In January 2009, the Andrew W. Mellon Foundation awarded four university presses a collaborative grant that established an innovative partnership. The grant supports the publication of 40 books over four years and will create the means for the presses to collaborate in their mission of furthering scholarly communication in the field of Indigenous studies. Our publishing initiative seeks the best and most robust scholarship by junior authors whose publications will contribute to the development of the field.
The initiative aims to demonstrate the ways Indigenous traditional and lived experiences contribute to and reframe discourses on the history, culture, identity and rights of Indigenous peoples worldwide. Indigenous studies encompasses scholarship on more than 370 million people from more than seventy countries. The field reflects and reinforces a dynamic international movement that is playing a vital role in nations across the globe. World-wide, the field of Indigenous studies is being defined by focusing on core concepts, including indigeneity, sovereignty, and traditional knowledge.
Outstanding scholarship lies at the core of our collaboration. Our collaborating presses support the field of Indigenous studies through four core objectives:
- Engagement: We have come together to achieve the common goal of supporting the expanding field of Indigenous studies. From conference participation through manuscript development, the First Peoples publishing initiative seeks to engage fully in the production of scholarly knowledge.
- Counsel: The initiative supports intellectual continuity between established scholars and emerging ones by building upon the existing scholarly community and using it to foster new opportunities for counsel and mentorship. The First Peoples publishing initiative offers small grants for junior scholars selected to participate. These grants may be used to support additional research, manuscript development, and to fund consultation with publishing professionals and senior scholars in the field.
- Community: Books by senior scholars and junior scholars will benefit from a wide-reaching and dynamic marketing campaign. We seek new ways to bring scholarship in the field of Indigenous studies to a wide audience, making connections between publishers, scholars, and communities.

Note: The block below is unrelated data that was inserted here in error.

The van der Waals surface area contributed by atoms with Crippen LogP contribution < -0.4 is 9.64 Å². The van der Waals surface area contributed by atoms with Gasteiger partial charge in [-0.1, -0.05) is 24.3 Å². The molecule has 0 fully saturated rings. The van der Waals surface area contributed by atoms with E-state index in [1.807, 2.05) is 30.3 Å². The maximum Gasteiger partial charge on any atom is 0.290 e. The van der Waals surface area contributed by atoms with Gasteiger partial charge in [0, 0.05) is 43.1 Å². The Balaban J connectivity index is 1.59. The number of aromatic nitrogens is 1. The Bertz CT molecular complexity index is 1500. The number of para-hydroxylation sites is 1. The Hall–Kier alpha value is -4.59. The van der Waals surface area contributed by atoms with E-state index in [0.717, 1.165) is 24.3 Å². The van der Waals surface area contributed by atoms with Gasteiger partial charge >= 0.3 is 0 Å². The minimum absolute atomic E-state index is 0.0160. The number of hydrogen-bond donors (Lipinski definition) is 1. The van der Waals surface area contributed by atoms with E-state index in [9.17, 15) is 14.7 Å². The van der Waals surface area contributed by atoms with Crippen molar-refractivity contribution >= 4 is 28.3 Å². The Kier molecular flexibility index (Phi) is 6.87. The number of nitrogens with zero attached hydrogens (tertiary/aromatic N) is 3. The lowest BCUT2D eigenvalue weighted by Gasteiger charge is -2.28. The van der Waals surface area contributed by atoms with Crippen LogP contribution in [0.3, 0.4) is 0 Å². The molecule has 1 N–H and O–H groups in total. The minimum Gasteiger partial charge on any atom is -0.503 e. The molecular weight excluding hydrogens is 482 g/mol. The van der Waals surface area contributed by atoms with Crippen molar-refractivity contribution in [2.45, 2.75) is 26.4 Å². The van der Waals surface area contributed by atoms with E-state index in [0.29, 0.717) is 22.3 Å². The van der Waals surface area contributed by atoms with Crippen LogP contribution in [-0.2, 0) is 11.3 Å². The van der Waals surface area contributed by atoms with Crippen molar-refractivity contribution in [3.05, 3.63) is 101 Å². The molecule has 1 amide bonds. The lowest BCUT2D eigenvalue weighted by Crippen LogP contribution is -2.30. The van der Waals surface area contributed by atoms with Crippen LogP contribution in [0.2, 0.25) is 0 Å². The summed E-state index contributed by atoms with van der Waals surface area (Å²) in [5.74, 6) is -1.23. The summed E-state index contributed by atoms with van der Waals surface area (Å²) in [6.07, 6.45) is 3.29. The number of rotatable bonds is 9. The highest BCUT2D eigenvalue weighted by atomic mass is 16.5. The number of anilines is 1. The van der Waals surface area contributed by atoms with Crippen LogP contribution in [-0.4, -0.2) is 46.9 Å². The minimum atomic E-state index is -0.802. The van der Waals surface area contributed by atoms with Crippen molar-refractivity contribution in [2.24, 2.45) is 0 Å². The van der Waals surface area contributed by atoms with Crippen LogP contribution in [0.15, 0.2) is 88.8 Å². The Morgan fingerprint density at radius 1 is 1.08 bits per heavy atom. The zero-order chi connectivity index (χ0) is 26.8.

- Dialogue: Our publishing initiative will support the expansion of the field of Indigenous studies with unprecedented attention and resources to develop the growing dialogue between Native and non-Native scholars, community members, and publishers.
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May 29th - June 1st, 2013
The conference theme, "Towards a New Social Contract?," will explore inequality in Latin America. In the first decade of the 21st century, income inequality has gone down in a substantial number of Latin American countries. This is the first time that inequality has declined on such a broad scale since we have had reasonably reliable data on income distribution. Beginning in the 1990s educational reforms have expanded the percentage of the population with secondary and tertiary education. The governments of the left that came to power after 2000 implemented a number of other reforms to improve life chances for the underprivileged, such as increases in the minimum wage, social assistance programs, and health care coverage. Are these trends likely to continue, or are they conjunctural and easily subject to reversal once economic growth rates decline? Learn More
June 13th - June 15th, 2013
The NAISA Council invites scholars working in Native American and
Indigenous Studies to submit proposals for: Individual papers, panel sessions, roundtables, or film screenings. All persons working in Native American and Indigenous Studies are invited and encouraged to apply. Proposals are welcome from faculty and students in colleges, universities, and tribal colleges; from community-based scholars and elders; and from professionals working in the field.Learn More
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